Not weighting them down well enough seems to be my biggest issue. Particularly their upper body. If a guy is really long and can sit up on you, it gets a little sticky. I found that if I slid down low to kill the guys hips as Garcia demonstrates, some guys could still sit up enough on me that I felt tippy if I reached back to pop their guard.
Really bearing down on them with your shoulder/chest a bit higher up, which Tozi points out a little more specifically seemed to give me much better results. It keeps them more stable, and less likely to sit up on you. It generally made me feel more stable when I consciously kept applying this pressure to their top end.
The point at which you reach back to pop the legs definitely feels most precarious to me in my limited experience with the pass. I feel very much on edge. If guys could sit up on me right here, it fucked up the pass. If guys released their guard and put their top side foot down on the mat to drive and heist right at that point, it fucked up the pass.
I only started playing with this pass in my last few classes, so take what I say with a grain of salt. I definitely wouldn't say that I have it down yet, and these are just my initial observations having played around with it for a few nights.
I'm having pretty much the same problem with the ChimChim/etc pass. All my weight is in my legs so it's hard to keep them from creating space.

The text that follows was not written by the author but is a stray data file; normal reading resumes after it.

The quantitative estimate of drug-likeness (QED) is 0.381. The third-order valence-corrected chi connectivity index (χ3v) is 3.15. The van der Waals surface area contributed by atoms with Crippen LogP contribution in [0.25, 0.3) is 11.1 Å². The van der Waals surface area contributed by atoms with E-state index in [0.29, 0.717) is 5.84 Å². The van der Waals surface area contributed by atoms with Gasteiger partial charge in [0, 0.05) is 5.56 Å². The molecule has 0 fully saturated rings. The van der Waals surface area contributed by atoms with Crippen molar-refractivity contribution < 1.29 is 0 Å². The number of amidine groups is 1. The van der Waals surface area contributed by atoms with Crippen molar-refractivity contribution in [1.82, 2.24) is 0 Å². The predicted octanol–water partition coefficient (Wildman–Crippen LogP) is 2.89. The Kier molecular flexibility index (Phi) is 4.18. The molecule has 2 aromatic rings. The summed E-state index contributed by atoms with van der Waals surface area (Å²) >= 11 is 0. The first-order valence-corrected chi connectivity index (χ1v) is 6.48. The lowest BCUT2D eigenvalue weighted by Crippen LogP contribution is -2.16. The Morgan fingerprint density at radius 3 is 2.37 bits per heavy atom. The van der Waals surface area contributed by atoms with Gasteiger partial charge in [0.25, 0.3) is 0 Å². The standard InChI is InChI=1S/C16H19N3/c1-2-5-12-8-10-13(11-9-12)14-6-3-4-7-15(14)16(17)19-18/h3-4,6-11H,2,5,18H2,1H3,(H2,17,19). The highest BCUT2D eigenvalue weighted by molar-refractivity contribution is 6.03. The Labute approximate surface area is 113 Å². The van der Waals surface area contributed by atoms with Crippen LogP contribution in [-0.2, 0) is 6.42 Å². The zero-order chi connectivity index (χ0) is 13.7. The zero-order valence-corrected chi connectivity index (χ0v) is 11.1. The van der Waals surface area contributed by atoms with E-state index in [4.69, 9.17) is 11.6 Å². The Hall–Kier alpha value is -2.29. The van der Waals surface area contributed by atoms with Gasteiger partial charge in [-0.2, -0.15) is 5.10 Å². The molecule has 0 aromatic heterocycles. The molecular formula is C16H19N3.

Thank's, that's what I figured watching the instructional too.
Hedge, I think that photo is of a pass or variation that he currently uses a lot. He's considering trying another style pass, which would be the no-posture variation that he gives the links to.
Hmmm, do yo ever X-pass? Sounds strange but when I was using all the double under style passes this is what I would combine it with and switch back and forth between. I will have to sit and think about the details since all I do now is kneeride to leg attack or kneeride to side.
I will post some of my details up tomorrow, but let me know if you use this and what happens when/if you do.
(EDIT: So I just went and looked up X-pass and what I learned to call the X-pass is not what everyone else calls it. The X-pass that I know you grab the inside of the pant leg around the knee area thumb down, back out and frame all of your weight onto their legs pinning them to the ground
then just pick a side to walk around and use your near side shoulder to jam into their solar plexus
then finish into side)
(2nd Edit: If we can get JNP in here he knows the same technique I am talking about and he might point out different ideas...I just got home from class and my brain is a bit moooshey)
Anyway, this in one of my go-to passes, even against guys who know my game. Three things Cavalcante doesn't say explicitly about making it work (but which are probably obvious to the experienced guys on this thread):
1. Shoulder pressure on the top leg is the key to avoiding any offense on the part of the person whose guard is being passed. Letting it up will allow him to shrimp out, spin for subs, &c.
2. The grip on the sleeve/lapel is required to prevent the bottom man from scooting away from the pass in a circle. He usually won't escape that way, but he'll make the top man work much harder, maybe tiring him out.
3. If it starts to go badly part way through, the top man can plant his head on the floor and hop over to side control from the back.
Do you ever try the bullfighter passes? What sort of guards do people play at your club - open, sitting, closed?